Project “AWAAZ” essentially uses a set of strategically (based on crypto graphical analysis of words) placed momentary tactile switches on a wearable system that sends characters or phrases to an Arduino board that processes the respective hand movement to form letters and words out of it. The Arduino board is programmed in such a way that it is capable of emulating an HID keyboard of the device that is attached. The letters are then sent to my app that converts the text to speech using standard android based text to speech conversion system that doesn’t require any internet connection through a third party word prediction software (reduces time by 32%). The system is designed to draw charge directly from the phone battery hence it doesn’t need any external power source, has a 100% accuracy rate and doesn’t have any limitations regarding connectivity. It also allows easy hand mobility with low finger stress, easily replaceable parts, and is developed inside a budget of 450 Rupees.
Project BATEYE fundamentally uses an ultrasonic sensor mounted on to a wearable pair of glasses that measures the distance to the nearest object and relays it to an Arduino board. The Arduino board then processes the measurements and then plays a tone (150-15000Hz) for the respective distance (2cm to 4m) till the data from the second ultrasonic pulse (distance) comes in, and then the same process gets repeated. This cycle is repeated almost every 5 milliseconds. The person hears sound that changes according to the distance to the nearest object. The head provides a 195-degree swivel angle and the ultrasonic sensor detects anything within a 15-degree angle. Using systematic, cognitive and computational approach of neuroscience, with the hypothesis that the usage of the occipital lobe of blind people goes into processing other sensory feedback., and using the brain as a computational unit, the machine relies on the brain processing the tone produced every 14 mS to its corresponding distance and producing a soundscape corresponding to the tones and the body navigating using the same. During experimentation, the test subject could detect obstacles as far away as 2 – 3m, with horizontal or vertical movements of the head the blindfolded test subject could understand the basic shape of objects without touching them, and the basic nature of the obstacles.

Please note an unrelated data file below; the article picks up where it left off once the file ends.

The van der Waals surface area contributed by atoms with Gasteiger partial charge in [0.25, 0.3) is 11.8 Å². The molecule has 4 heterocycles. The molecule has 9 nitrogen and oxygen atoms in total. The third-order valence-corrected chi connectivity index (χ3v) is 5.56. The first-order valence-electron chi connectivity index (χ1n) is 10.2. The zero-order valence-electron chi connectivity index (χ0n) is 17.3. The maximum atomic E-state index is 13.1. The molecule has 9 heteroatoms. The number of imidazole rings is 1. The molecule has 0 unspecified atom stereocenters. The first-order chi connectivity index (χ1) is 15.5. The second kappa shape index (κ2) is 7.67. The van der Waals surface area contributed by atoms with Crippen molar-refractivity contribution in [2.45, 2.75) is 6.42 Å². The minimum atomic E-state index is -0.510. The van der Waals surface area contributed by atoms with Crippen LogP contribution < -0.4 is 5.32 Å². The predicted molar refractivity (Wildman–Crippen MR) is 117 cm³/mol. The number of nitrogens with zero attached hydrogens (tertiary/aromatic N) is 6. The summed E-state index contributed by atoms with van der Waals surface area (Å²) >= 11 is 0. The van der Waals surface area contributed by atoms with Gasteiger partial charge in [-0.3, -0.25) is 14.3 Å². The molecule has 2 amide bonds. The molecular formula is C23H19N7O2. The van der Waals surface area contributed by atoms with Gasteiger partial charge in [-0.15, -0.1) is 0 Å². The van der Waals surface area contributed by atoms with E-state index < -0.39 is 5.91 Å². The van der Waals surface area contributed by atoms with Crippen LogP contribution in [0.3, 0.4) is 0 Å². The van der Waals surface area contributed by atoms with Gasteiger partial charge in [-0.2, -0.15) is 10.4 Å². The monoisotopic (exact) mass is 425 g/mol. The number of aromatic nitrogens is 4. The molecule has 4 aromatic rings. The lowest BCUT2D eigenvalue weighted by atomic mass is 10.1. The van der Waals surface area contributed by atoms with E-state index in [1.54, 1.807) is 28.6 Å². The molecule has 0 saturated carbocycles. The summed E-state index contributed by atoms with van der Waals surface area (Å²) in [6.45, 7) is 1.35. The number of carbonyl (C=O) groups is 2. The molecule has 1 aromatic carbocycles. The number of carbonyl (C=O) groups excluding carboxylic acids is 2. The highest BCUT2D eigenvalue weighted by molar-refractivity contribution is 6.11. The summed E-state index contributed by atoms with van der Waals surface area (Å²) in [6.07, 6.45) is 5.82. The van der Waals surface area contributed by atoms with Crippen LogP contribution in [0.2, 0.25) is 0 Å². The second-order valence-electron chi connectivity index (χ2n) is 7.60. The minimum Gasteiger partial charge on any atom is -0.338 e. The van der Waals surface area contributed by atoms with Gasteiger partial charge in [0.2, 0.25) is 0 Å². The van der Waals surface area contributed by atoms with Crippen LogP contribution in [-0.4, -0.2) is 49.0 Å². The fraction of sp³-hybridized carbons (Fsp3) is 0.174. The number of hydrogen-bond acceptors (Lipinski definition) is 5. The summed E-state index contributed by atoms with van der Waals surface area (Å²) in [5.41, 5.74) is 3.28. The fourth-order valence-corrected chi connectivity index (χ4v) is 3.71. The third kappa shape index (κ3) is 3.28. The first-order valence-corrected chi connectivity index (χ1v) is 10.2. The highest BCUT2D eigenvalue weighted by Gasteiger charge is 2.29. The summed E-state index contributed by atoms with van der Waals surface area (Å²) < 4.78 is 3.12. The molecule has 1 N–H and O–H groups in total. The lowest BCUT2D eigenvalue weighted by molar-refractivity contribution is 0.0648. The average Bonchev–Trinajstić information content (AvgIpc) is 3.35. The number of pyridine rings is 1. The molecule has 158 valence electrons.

I'm a real fan of @Debargha Ganguly's work here. I am looking forward to helping with his projects in November when I will be available.